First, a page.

Rabat - Former Prime Minister of the United Kingdom Sir Winston Churchill was urged by his family to 'fight against' the desire to convert to the Islamic religion, according to a newly-discovered letter.
Rabat – Former Prime Minister of the United Kingdom Sir Winston Churchill was urged by his family to ‘fight against’ the desire to convert to the Islamic religion, according to a newly-discovered letter.
According to the Independent, the letter was found by a Cambridge University historian, Warren Dockter while researching for his book ‘Winston Churchill and the Islamic World: Orientalism, Empire and Diplomacy in the Middle East’.
“Please don’t become converted to Islam; I have noticed in your disposition a tendency to orientalise, Pasha-like tendencies, I really have,” says the letter from Churchill’s future sister-in-law Lady Gwendoline Bertie, dated August 1907.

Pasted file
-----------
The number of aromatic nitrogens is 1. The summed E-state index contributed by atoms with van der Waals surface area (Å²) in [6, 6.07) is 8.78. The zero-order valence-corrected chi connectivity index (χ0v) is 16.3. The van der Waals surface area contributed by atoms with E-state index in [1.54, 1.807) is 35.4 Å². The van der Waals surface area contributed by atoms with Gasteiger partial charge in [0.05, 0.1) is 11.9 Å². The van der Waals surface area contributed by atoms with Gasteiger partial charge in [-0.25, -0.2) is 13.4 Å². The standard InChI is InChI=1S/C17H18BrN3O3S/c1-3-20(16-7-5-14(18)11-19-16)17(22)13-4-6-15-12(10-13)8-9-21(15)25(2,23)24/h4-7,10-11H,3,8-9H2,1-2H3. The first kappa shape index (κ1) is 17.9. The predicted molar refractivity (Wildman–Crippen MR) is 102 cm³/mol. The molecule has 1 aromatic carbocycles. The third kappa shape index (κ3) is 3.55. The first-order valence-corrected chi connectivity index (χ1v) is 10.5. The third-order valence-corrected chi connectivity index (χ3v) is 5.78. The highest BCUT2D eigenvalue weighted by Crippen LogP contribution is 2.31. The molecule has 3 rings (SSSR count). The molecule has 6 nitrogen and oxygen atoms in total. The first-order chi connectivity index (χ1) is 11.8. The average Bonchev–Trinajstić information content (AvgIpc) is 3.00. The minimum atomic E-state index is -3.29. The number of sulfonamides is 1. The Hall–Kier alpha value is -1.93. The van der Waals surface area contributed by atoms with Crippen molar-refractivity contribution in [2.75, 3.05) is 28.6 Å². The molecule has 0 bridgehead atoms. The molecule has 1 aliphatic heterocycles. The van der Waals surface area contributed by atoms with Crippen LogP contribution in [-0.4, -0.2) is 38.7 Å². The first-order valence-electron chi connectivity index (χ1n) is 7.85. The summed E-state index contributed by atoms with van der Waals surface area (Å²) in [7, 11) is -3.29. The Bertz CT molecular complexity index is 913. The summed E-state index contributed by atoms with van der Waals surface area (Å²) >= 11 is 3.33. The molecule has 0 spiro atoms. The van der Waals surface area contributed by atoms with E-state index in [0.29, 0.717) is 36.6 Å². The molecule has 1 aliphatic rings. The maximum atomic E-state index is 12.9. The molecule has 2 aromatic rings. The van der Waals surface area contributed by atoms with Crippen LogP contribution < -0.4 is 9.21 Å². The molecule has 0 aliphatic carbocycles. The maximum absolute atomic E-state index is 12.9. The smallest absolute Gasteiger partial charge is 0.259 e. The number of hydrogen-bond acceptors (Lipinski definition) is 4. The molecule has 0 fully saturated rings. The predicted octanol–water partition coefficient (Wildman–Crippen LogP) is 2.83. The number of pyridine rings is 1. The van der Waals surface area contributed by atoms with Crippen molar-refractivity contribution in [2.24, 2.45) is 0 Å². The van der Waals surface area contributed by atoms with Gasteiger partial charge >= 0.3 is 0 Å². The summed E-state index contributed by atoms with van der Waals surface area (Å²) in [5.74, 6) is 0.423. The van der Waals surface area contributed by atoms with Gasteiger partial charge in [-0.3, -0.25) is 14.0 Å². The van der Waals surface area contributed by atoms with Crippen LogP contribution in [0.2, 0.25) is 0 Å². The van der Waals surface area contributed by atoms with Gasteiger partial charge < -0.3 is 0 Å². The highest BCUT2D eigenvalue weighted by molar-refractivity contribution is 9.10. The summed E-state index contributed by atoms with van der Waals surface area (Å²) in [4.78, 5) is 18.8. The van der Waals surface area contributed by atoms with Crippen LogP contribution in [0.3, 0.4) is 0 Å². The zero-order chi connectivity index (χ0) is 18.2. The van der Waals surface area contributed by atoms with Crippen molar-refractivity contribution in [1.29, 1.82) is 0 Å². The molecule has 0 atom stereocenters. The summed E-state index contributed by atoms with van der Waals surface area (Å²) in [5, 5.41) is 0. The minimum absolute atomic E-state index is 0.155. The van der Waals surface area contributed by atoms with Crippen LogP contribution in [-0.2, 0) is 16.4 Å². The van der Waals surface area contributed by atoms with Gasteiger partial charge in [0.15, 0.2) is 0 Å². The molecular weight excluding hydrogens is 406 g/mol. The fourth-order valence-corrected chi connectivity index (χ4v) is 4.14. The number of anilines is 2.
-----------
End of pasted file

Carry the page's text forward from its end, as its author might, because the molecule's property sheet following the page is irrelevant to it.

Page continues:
“If you come into contact with Islam your conversion might be effected with greater ease than you might have supposed, call of the blood, don’t you know what I mean, do fight against it,” Lady Gwendoline Bertie who was soon to marry Churchill’s brother Jack, added.
The Prime Minister who led Britain to victory in World War Two had an opportunity to experience living in an Islamic society when he served as an officer of the British Army in Sudan.
Churchill even dressed in Arab clothes in private and wrote in the letter that he “Wished he were a Pasha,” a rank of distinction in the Ottoman Empire.
The British Politician was interested in Islam but “never seriously considered converting, Dr. Dockter told the Independent.” He was more or less an atheist by this time anyway. He did however have a fascination with Islamic culture which was common among Victorians.
Churchill might have voiced his admiration for Islam, but he was not uncritical.
“The fact that in Mohammedan law every woman must belong to some man as his absolute property, either as a child, a wife, or a concubine, must delay the final extinction of slavery until the faith of Islam has ceased to be a great power among men,” Churchill wrote in 1899 about his experience in Sudan titled, The River War.